Recently, my teammate Jan and I were accompanying some Palestinian shepherds from the village of Tuba, one of the many villages in the area committed to nonviolent resistance against the Israeli occupation. The shepherds were a man and his nephew; I’ll call the man Samoud, which means “steadfastness,” because that is what he embodies.
Samoud, his nephew, Jan, and I were eating a picnic lunch when an Israeli settler security guard from Ma’on settlement appeared on a nearby hilltop, along with Israeli soldiers. Jan and I prepared for “action”, dropping our food and grabbing our video cameras and binoculars.
Samoud, however, reclining on a nearby rock, was entirely unperturbed. He told us to stop. “Eat,” he said, “and then maybe video them.”
While the settler security guard and the soldiers looked at Samoud, his nephew, and us through their binoculars, we continued our picnic. Samoud was not about to be intimidated by these men, their guns, and the state legitimizing their violence. In fact, it was not even worth interrupting his lunch.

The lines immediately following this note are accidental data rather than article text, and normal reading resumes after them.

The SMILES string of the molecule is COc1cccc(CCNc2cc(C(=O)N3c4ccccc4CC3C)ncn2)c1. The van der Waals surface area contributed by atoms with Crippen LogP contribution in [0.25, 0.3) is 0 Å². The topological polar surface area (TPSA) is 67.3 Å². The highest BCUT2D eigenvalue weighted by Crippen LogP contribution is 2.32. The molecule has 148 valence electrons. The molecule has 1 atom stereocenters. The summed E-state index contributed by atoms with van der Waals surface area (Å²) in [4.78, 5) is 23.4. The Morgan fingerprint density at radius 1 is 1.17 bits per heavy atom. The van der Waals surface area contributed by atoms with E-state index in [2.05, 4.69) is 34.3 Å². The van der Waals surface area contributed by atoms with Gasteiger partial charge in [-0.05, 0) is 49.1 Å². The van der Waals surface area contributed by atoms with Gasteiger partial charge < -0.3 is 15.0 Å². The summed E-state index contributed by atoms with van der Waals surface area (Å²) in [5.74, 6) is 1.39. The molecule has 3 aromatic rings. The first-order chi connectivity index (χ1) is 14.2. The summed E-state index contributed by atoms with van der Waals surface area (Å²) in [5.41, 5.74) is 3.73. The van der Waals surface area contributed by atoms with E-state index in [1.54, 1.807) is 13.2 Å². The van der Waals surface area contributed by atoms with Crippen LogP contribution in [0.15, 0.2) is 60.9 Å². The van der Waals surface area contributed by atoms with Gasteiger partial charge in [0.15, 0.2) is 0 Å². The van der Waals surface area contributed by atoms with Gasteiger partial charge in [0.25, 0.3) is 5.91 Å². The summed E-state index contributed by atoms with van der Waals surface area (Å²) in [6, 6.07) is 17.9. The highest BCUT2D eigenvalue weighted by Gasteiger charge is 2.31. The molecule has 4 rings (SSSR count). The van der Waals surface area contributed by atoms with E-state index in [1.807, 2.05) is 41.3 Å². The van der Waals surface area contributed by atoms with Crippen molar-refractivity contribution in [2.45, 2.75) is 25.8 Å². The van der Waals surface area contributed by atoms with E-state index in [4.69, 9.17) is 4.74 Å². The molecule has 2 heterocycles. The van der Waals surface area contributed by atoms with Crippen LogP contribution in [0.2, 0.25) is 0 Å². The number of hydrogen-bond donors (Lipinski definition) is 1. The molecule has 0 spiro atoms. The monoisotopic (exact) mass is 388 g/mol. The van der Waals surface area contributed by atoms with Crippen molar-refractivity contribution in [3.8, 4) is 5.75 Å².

Such an attitude typifies resistance here in the South Hebron Hills; Palestinians know they are stronger than the Israeli occupation, and they prioritize their lives accordingly. Are Israeli soldiers in the village? Fine – finish drinking tea, and then go meet them. Are Israeli authorities attempting to intimidate Palestinians off Palestinian land? It will not work. Palestinians will stay, and eat lunch on their land as an act of resistance instead.
About this Blog
"Ordinary People" is something of an intentional misnomer. I live and work with Palestinians practicing nonviolent resistance to the Israeli occupation. They are doing things that are hardly "ordinary": committing themselves to active nonviolence and to loving their enemies -- following the commands of One who was anything but ordinary. And yet, the Palestinians with whom I work are also very ordinary -- they are not some kind of spiritual superheroes/superheroines who do things most folks can't do. They are simply ordinary people daily committing themselves to living a higher calling -- a calling of love and active nonviolence.